So, I wasn't able to get done the last couple of weeks what I wanted to get done.
I was asked to make some decorations for the Homecoming Dance this weekend, and every free moment of my life the past two weeks has been consumed by that. But, it has kind of been a good thing, even though I am tired of looking at paper logs and leaves.
Having a firm deadline and an enormous task to complete has made me realize just how much I miss getting to do my own work. All through art school, I worked furiously to meet deadlines. Hell, the day before my thesis show, I still had roughly 100 portraits to finish and mount. Even though it was incredibly stressful, it was extremely gratifying and made me feel like I was accomplishing something with my life.
I miss it. I have been so stressed lately, but this one thing has kept me going. I've found myself thinking lately about what it would take to quit my job and just work on my art full time, even if I can't make a living by doing it. It is so very tempting.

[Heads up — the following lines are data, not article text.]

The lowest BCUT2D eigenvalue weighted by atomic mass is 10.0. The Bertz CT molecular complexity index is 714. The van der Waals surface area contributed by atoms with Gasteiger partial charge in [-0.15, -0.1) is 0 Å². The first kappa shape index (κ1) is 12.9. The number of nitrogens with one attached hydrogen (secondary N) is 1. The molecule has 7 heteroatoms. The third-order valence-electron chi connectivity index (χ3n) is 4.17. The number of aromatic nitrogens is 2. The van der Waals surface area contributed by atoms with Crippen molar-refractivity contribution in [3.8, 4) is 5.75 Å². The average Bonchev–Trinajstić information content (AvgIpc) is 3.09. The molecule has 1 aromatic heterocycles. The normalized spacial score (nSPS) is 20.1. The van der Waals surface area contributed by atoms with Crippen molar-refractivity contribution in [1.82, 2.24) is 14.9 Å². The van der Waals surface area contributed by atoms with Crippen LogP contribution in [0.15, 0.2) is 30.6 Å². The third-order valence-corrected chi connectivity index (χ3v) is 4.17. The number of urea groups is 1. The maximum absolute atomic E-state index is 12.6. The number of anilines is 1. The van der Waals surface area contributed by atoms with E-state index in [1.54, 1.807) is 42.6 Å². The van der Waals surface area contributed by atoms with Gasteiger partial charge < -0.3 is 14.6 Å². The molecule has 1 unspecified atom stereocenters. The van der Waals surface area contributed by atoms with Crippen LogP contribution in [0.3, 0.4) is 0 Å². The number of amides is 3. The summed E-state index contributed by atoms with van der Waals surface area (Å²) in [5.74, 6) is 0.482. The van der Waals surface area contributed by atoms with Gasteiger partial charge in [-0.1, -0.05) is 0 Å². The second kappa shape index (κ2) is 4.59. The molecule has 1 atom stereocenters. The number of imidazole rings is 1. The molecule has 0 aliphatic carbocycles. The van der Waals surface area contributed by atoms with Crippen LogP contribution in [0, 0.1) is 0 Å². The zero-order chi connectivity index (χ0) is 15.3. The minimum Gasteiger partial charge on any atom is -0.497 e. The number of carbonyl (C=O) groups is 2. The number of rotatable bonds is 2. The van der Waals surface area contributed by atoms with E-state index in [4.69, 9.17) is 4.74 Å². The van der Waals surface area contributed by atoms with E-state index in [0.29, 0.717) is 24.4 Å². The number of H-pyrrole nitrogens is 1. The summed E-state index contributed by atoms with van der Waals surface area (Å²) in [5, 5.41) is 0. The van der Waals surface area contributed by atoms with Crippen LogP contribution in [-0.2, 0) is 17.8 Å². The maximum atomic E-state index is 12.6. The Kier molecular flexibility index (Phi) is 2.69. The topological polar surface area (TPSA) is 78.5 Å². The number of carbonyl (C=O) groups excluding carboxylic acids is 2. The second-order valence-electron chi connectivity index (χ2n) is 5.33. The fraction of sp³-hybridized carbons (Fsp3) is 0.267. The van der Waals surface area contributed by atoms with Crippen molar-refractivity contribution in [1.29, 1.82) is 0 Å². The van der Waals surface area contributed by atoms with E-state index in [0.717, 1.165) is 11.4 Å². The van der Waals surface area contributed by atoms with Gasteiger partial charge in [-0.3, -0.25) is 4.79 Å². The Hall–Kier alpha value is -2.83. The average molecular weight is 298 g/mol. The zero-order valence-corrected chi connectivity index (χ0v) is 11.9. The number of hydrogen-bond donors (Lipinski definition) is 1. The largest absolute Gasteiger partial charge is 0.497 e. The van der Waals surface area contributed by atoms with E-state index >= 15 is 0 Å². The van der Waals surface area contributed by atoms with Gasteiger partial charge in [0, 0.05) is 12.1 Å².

I think to help me out a little bit, I am going to force myself to work, even if just for an hour to get things done. I think it will help ease some of my stress and help me not feel like an utter failure.
I'm so proud of myself. I actually did most of the sampling that I said I was going to do a couple of weeks ago!
My major focus was to experiment with different ways of joining my "quilt" blocks together. I don't want to use a traditional method of quilting, since I don't want to have to add a batting and a backing. Therefore, my seams have to appear finished from the back.
The first sample that I did was of a traditional method.
Mainly I did this one to get the hang of joining blocks together. I've never actually quilted anything. I've only ever done a couple of log cabin style samples for a fabric construction course I took once upon a time. The seams were not as visible from the front as I thought they would be (laminated paper can sometimes be quite transparent), but I am still going to rule out this option for the same reasons mentioned above.